Party of Five is still my sentimental favorite drama, since to me, it more than any other show convinced the networks that dramas about teenager and young adults could succeed without degenerating into a soap opera. Without Party of Five, there would be no Dawson's Creek or Felicity. Just take a look out on the Internet, Party of Five fans form the most loyal fan base and that is part of its success. Viewers really care about the characters and their relationships, and get emotional about plot decisions (Bailey's struggle with alcohol, Charlie's cancer). To me the show has had its ups and downs this season. At its heart, Party of Five is about the five Salinger's relationships with each other. This year there have been too many outsiders getting in the way and not enough interaction between the siblings. This may be a product of the characters getting older, but it does not help the show.

On a related note, Jennifer Love Hewitt, looks to be leaving just in time. She will have her own show on Fox next year, The Time of Your Life, which will have her Party of Five character, Sarah Reeves, searching for her real father in New York. She hasn't had a good storyline since she got back together with Bailey last year, and in recent weeks has barely had any dialogue other than a word or two during Bailey's monologues about Owen. The Sarah/Bailey relationship had always been my favorite part of the show, but the happy, fun Sarah has apparently been destroyed. Let's hope Hewitt can find it in her new show.

Attention sports fans, ESPN is counting down the top fifty greatest athletes of the Twentieth century with half-hour weekly episodes on each athlete. The show airs every Friday night at 10:30 p.m. and will run through the remainder of the year before revealing all of the athletes. My picks for the top five 5) Michael Jordan, 4) Jim Thorpe, 3) Wayne Gretzky, 2) Babe Ruth, 1) Muhammad Ali. Gretzky probably will not be above Jordan, but he should be. They are both the greatest players of all time in their respective sports, but while you can debate Jordan vs. Russell, Chamberlain etc. there is simply no debate with Gretzky. No athlete has statistically dominated his sport like Gretzky has, and he has played professionally for twenty years. Regardless, of who you think belongs in the top five, the series is mandatory viewing for all sports fans.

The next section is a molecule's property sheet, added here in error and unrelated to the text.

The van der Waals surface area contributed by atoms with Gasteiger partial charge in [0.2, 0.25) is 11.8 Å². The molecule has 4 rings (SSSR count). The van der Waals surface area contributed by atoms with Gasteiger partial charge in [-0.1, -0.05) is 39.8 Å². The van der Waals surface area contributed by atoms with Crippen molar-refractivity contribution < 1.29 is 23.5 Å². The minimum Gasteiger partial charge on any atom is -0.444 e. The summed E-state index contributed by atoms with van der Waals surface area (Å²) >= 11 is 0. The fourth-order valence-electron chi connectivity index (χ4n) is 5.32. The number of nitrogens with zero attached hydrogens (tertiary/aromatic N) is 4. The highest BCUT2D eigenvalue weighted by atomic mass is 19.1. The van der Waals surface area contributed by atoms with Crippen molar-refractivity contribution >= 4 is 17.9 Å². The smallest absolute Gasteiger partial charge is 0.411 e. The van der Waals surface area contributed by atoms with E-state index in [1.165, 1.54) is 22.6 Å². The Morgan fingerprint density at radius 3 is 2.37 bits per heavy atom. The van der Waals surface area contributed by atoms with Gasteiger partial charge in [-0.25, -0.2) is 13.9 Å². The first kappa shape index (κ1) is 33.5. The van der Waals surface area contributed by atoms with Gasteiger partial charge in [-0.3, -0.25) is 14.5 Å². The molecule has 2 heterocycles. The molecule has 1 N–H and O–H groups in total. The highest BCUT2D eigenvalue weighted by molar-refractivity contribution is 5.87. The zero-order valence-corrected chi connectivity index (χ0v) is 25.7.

On the DVD front, it appears that Titanic will finally be released on DVD sometime this summer and there is early word that the Star Wars Trilogy may be released just in time for Christmas. Those discs should be incredible and should result in a dramatic surge in the purchase of DVD players.

Not to end on a low note, but this column wouldn't be complete without the mention of the recent death of Gene Siskel, better known as the other half of Siskel and Ebert. The two popular reviewers pioneered the use of the simple thumbs up or thumbs down approach to movies. While, Siskel was often tough on many movies, his reviews were always thoughtful and intelligent. Two thumbs up to a great, albeit too short, career and life.

SOAPBOX: Does Dawson's Creek live up to the hype?

ROB GALLO of Wethersfield, CT, is a staff writer and the movie guru of Renaissance Online Magazine.